Strung out on methamphetamine, Kevin Wellington weighed 98 pounds one year ago. He'd been to jail four times and wasn't taking medication for his bipolar disorder and depression. Wellington acted out by breaking things and crashing his car.
But Wednesday, Wellington beamed as Stanislaus County Superior Court Judge Donald Shaver indulged his request for a handshake, then a hug. Wellington pulled out his cell phone to photograph a bailiff writing his name on the court's "honor roll."
"I've been waiting for that, no joke," Wellington said.
Wednesday mornings in Department 10 are a far cry from the typical criminal courtroom scene. There's laughter and applause, and compliments are doled out to defendants who've stayed off drugs or completed tasks such as getting an identification card.
It's called Mental Health Treatment Court, a 3-year-old program aimed at keeping mentally ill offenders out of jail and under supervised treatment. The court was singled out statewide by the Department of Corrections and Rehabilitation this year for its success.
"It's the most rewarding program I've ever had as a judge," said Shaver, who's presided over family law disputes and death penalty cases alike. "Otherwise, you can spend your whole career seeing people at their worst."
In Stanislaus County, about 19 percent of the 900 jail inmates suffer from mental illnesses.
But despite the need, budget troubles and dried-up grant funding have forced cuts. The court stopped taking new offenders and cut its enrollment by half.
"This year has been difficult for all of us," said program coordinator Michael Wilson. "But everyone's committed to the process."
Spurred by crowded jails and high recidivism rates, the number of mental health courts has grown to about 280 nationwide.
The trend toward so-called problem-solving courts began in the 1980s with drug courts. The concept expanded as a way to save money and reduce the number of mentally ill people who repeatedly enter the criminal justice system.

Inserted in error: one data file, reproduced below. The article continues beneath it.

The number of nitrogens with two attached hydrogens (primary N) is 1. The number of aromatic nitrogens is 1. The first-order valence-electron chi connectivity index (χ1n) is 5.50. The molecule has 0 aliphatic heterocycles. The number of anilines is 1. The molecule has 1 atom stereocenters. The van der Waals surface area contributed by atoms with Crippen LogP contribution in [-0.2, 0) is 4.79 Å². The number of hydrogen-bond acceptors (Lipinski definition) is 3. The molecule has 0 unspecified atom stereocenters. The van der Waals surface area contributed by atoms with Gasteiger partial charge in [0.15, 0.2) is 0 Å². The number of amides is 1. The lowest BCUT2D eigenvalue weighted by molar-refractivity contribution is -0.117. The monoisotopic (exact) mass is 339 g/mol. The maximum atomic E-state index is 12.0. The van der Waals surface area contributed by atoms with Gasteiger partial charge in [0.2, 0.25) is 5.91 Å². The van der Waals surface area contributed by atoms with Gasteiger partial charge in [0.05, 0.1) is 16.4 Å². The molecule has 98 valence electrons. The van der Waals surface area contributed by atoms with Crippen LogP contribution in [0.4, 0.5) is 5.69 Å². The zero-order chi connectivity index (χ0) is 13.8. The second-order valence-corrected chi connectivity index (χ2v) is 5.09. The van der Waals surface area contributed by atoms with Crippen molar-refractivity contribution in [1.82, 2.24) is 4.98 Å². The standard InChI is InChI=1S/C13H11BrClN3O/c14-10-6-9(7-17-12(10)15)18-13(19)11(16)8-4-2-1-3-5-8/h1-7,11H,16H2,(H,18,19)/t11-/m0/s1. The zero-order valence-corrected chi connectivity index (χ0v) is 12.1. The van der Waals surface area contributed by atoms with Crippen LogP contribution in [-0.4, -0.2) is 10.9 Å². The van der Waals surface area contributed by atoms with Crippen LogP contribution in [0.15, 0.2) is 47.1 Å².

"They were cycling in and out of jail," Shaver said. "We were seeing the same people over and over again."
Studies show defendants who complete mental health court programs are far less likely to be arrested again.
"They work. That's the bottom line," said Lisa Callahan, who is conducting the first nationwide study of mental health courts with New York-based Policy Research Associates.
"It's enormously expensive to keep people in jail, but it's not that expensive to treat them in the community," Callahan said. "And the recidivism rate goes down."
In a study of a North Carolina mental health court, about 72 percent of those who completed the program were not rearrested within two years. That's compared with 37 percent of those who chose to leave, according to a study published June 18.
But mental health courts are not without their critics. Some say the courts privilege criminal behavior by allowing mentally ill offenders to jump to the front of the line for services as others who aren't committing crimes may wait longer.
In Stanislaus County, the team of experts that gathers every Wednesday includes a registered nurse, prosecutor, deputy public defender, sheriff's deputy, probation officer and counselor.
Defendants meet regularly with a doctor, nurse, probation officer and case manager who can help them find housing or get health insurance. They may have their medications monitored or be tested regularly for drugs. They are encouraged to attend group sessions where they learn about mental illness and drug and alcohol addiction.
"It is definitely not a get-out-of-jail-free pass," said Mary Lynn Miller, a board-certified registered nurse. "It is easier for a client to do their jail time than to face their old habits."
The program accepts defendants facing felony or misdemeanor charges but bars those charged with violent crimes and sex-related offenses.
Upon completion of the program, defendants with felonies may have their conviction reduced to a misdemeanor, and misdemeanor defendants can have their charges dismissed.
Lena Santellano, 33, first came to court a year ago, sporting gang colors and a forehead tattoo that says "Try Me."
Santellano said she's since left her gang buddies behind, is studying to become a peer counselor and is taking medication for depression and anxiety disorders. She bags lunches for the homeless in her spare time.
When asked where she would be if not in mental health court, Santellano doesn't waver: "Dead or in prison."
Bee staff writer Merrill Balassone can be reached at firstname.lastname@example.org or 578-2337.